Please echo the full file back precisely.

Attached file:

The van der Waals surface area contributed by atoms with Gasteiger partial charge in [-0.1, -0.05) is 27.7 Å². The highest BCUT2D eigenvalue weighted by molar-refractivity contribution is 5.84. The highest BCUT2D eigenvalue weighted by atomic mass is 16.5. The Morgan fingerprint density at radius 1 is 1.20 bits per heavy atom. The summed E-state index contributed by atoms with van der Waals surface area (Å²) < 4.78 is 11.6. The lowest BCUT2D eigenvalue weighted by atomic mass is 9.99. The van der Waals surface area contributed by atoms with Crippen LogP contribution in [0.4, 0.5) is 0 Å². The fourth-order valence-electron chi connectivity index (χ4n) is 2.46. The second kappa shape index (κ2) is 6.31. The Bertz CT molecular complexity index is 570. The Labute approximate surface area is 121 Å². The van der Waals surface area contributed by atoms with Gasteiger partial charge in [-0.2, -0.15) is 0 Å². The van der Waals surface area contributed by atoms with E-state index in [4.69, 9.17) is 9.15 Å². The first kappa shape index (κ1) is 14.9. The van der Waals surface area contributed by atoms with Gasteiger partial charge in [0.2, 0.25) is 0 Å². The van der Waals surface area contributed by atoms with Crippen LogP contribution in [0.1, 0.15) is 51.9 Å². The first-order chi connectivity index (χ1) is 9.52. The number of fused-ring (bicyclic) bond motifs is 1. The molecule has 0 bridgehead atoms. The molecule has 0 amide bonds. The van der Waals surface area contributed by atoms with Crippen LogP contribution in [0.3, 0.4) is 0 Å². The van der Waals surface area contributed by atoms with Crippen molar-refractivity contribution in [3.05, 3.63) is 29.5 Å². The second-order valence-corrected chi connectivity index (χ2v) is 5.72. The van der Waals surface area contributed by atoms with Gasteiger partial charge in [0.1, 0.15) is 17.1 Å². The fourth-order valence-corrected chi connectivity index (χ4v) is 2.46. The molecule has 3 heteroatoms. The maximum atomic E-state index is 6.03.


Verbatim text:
The van der Waals surface area contributed by atoms with Gasteiger partial charge in [-0.1, -0.05) is 27.7 Å². The highest BCUT2D eigenvalue weighted by molar-refractivity contribution is 5.84. The highest BCUT2D eigenvalue weighted by atomic mass is 16.5. The Morgan fingerprint density at radius 1 is 1.20 bits per heavy atom. The summed E-state index contributed by atoms with van der Waals surface area (Å²) < 4.78 is 11.6. The lowest BCUT2D eigenvalue weighted by atomic mass is 9.99. The van der Waals surface area contributed by atoms with Crippen LogP contribution in [0.4, 0.5) is 0 Å². The fourth-order valence-electron chi connectivity index (χ4n) is 2.46. The second kappa shape index (κ2) is 6.31. The Bertz CT molecular complexity index is 570. The Labute approximate surface area is 121 Å². The van der Waals surface area contributed by atoms with Gasteiger partial charge in [-0.2, -0.15) is 0 Å². The van der Waals surface area contributed by atoms with E-state index in [4.69, 9.17) is 9.15 Å². The first kappa shape index (κ1) is 14.9. The van der Waals surface area contributed by atoms with Gasteiger partial charge in [0.2, 0.25) is 0 Å². The van der Waals surface area contributed by atoms with Crippen LogP contribution in [0.1, 0.15) is 51.9 Å². The first-order chi connectivity index (χ1) is 9.52. The number of fused-ring (bicyclic) bond motifs is 1. The molecule has 0 bridgehead atoms. The molecule has 0 amide bonds. The van der Waals surface area contributed by atoms with Crippen LogP contribution in [0.3, 0.4) is 0 Å². The van der Waals surface area contributed by atoms with Crippen molar-refractivity contribution in [3.05, 3.63) is 29.5 Å². The second-order valence-corrected chi connectivity index (χ2v) is 5.72. The van der Waals surface area contributed by atoms with Gasteiger partial charge in [0.1, 0.15) is 17.1 Å². The fourth-order valence-corrected chi connectivity index (χ4v) is 2.46. The molecule has 3 heteroatoms. The maximum atomic E-state index is 6.03.